Where do you stand?

Michael
Michael Johansen
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Did everybody study? MP Todd Russell is testing Labradorians on the latest proposal to build the Lower Churchill hydroelectric project. He recently sent a two-page quiz to every household in his riding — copies are also available online or from one of his community offices.

Luckily, as a take-home test, the deadline is months away, but it’s generally better to get these things done early. If I don’t, I usually forget all about them. So, here I go:

1.    Does the proposed Musk­rat Falls development provide enough benefit for the people of Labrador? Yes, no, not sure.

  Well, I’d have to say no to this one. Aside from a few short-term jobs and a lot of promises, no real benefits seem apparent.

2.    Are you concerned about the environmental impacts of the proposed Muskrat Falls project? Yes, no, not sure.

 Certainly. I mean, affirmative. Absolutely! Did I say yes, yet? By destroying Muskrat Falls with a dam or two, Nalcor will flood the richest habitat in central Labrador. This will not only contaminate the river waters with even more mercury in addition to what leached into the Smallwood Reservoir, but more methane will also be released into the atmosphere.

In addition, transmission lines will scar and dissect thousands of kilometres of hitherto untouched wilderness. All this will harm many species of plants and animals — possibly driving some, like a rare stand of Canadian yew and some remnant herds of woodland caribou — to the brink of extinction.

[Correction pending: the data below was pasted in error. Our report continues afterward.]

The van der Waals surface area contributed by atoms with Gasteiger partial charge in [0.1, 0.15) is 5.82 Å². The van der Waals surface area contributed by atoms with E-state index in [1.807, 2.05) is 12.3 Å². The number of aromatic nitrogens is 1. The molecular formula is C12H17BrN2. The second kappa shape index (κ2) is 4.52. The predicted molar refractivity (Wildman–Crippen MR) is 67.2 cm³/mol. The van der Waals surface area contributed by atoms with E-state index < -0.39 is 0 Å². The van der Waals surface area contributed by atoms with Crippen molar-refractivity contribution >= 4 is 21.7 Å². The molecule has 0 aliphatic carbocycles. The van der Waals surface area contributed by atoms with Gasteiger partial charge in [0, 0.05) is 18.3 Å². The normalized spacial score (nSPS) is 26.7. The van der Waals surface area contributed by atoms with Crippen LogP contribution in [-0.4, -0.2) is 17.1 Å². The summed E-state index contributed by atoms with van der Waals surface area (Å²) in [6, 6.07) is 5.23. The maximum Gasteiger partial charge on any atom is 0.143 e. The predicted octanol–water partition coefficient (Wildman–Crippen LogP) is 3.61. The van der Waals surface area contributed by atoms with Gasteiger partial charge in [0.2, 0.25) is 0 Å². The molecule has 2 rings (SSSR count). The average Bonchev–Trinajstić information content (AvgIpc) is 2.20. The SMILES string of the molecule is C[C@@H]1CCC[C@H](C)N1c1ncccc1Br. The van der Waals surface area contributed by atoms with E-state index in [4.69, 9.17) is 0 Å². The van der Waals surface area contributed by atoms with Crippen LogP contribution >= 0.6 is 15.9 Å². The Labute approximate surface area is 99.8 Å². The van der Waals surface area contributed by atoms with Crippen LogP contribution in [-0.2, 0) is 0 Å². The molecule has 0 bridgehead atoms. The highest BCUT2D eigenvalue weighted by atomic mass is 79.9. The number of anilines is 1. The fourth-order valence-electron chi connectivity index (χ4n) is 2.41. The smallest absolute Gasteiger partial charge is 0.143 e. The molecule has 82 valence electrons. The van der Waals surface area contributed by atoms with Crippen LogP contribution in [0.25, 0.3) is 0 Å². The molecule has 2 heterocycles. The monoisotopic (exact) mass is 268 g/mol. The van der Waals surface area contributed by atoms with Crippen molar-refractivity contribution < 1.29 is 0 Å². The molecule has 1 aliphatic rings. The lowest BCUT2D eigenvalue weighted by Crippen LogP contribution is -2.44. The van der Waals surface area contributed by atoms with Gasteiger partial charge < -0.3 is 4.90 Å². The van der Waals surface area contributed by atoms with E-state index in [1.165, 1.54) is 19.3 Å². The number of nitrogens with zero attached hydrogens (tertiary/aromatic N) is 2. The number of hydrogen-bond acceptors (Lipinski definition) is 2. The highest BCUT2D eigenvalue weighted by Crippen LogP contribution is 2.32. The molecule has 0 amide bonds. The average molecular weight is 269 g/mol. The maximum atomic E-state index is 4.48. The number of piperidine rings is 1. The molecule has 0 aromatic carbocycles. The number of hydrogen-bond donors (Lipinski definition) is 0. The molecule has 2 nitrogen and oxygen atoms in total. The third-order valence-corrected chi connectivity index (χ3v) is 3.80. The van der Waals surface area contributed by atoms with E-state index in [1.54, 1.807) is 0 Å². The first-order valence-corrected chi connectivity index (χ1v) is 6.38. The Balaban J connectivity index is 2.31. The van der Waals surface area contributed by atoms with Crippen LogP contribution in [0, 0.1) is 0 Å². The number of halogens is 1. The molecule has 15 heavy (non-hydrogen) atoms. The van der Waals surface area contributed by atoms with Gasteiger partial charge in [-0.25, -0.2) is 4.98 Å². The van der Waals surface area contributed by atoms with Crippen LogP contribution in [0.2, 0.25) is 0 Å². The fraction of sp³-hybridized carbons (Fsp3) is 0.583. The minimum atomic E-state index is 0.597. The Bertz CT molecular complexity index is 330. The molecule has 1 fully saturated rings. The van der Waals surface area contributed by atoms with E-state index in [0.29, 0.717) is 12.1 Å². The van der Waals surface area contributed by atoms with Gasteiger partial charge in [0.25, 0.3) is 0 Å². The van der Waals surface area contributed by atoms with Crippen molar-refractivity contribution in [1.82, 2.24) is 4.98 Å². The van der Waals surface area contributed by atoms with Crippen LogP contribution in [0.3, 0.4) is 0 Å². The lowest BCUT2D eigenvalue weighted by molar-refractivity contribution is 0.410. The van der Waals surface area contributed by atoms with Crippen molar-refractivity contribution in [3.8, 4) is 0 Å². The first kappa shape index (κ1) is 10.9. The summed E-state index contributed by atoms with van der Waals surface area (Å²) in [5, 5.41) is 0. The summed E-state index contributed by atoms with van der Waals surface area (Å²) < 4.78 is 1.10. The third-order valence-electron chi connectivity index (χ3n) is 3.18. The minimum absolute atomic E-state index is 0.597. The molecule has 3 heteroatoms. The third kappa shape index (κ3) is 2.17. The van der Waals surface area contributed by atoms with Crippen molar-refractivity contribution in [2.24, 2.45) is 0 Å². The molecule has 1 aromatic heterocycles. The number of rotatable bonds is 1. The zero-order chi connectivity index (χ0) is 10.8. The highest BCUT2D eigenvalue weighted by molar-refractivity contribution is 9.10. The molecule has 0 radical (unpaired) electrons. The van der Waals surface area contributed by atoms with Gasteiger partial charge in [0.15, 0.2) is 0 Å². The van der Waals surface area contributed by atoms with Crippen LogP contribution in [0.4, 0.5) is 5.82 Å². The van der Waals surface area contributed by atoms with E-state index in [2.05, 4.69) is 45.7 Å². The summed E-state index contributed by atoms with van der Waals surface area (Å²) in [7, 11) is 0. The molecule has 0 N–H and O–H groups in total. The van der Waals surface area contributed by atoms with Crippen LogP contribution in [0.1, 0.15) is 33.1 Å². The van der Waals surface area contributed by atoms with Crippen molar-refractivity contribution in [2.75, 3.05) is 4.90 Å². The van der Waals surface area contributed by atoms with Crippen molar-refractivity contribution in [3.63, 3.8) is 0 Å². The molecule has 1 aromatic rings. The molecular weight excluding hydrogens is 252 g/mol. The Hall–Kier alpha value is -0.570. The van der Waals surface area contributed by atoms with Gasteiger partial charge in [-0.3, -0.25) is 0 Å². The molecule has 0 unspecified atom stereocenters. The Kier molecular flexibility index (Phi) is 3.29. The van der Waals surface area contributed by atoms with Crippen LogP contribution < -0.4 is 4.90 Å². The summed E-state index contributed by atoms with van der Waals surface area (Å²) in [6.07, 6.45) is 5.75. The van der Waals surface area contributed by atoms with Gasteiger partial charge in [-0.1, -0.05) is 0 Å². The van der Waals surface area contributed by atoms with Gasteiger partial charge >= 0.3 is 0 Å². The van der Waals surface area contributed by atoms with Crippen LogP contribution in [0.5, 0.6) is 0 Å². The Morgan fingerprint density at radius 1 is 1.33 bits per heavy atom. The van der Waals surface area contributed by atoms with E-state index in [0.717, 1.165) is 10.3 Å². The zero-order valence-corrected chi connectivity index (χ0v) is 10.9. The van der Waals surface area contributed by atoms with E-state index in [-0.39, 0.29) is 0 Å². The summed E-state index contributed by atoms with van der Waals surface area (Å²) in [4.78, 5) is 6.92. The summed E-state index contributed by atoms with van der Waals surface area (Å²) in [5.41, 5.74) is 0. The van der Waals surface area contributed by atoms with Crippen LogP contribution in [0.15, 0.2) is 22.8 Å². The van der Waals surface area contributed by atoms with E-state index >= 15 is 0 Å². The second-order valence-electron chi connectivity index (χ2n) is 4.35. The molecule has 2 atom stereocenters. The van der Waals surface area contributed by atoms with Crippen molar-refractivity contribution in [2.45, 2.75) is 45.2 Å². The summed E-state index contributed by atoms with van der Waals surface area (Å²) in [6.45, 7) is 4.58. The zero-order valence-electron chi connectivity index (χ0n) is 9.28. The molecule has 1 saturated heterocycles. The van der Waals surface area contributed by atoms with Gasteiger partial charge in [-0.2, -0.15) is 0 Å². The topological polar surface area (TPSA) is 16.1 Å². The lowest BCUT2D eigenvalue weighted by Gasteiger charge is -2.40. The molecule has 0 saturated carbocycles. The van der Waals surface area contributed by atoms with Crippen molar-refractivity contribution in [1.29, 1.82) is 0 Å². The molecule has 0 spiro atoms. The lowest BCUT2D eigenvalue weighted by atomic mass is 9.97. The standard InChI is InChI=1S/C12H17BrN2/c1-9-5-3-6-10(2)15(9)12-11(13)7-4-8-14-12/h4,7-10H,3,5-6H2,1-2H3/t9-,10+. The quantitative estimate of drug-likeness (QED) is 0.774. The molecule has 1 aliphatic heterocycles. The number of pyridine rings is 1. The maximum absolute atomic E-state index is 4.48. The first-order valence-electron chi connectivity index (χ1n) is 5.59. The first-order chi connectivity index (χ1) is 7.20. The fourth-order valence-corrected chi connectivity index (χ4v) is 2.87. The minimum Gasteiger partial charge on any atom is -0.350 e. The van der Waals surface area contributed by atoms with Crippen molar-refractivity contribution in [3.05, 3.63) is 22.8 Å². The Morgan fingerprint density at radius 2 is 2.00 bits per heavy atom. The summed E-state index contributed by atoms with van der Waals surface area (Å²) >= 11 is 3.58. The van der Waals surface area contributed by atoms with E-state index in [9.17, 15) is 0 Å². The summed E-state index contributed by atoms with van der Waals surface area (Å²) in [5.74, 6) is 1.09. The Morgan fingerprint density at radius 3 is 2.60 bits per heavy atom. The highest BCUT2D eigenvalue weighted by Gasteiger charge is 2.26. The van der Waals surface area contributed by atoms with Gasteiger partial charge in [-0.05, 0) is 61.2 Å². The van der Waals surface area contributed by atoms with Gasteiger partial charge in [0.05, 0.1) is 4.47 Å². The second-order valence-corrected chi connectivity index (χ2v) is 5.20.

3.    Have Labradorians been properly consulted about the proposed Muskrat Falls project?

No. They’ve sometimes been informed and lectured and maybe even allowed to speak on rare occasions, but most have not truly been consulted.

4.    Do you feel you have enough information about the proposed Muskrat Falls project?

Yes, more than enough. In fact, I just wish it would all go away so that I don’t have to hear anything more about any hydro megaprojects in Labrador.

5.    Should Muskrat Falls power be available in Labrador for residential and commercial customers?

Yes, but only if the hydroelectric potential can be tapped without destroying the falls, like in a run-of-the-river kind of way. Even then, all the power should be used in Labrador.

6.    Does the proposed agreement respect the aboriginal rights of Innu, Inuit and Metis in Labrador?

Yes and no. Yes, but selectively. No, with exceptions. In fact, the provincial government seems actually to be fostering divisions between the peoples of Labrador by favouring some and ignoring others.

7.    Are you satisfied with the proposed employment benefits for Labrador residents?

No. When it’s all over, there will have been too few jobs for too short a time.

8.    Do you believe that Labrador will receive a fair share of revenues from Muskrat Falls power sales?

   Not sure. Is Labrador getting any share at all?

9.    Should a dedicated Labrador development fund be a condition of a proposed Muskrat Falls project?

Yes — and all the money from the destruction of Muskrat Falls should go into it.

10.    Do you support federal funding for transmission lines to Newfoundland or Nova Scotia?

No. They’re unnecessary and the money can be better spent elsewhere, like on a national daycare system.

11.    Do you feel Labradorians will be the “primary beneficiaries” of the proposed Muskrat Falls project?

No — not the way the provincial government is setting it up. Most of the beneficiaries will probably live far away from the region.

12.    Do you support or oppose the proposed Muskrat Falls agreement? Strongly support, somewhat support, not sure, somewhat oppose, strongly oppose.

   Hmm. … This is a tough one: so many choices! Well, I’ve got to go with No. 5: strongly oppose.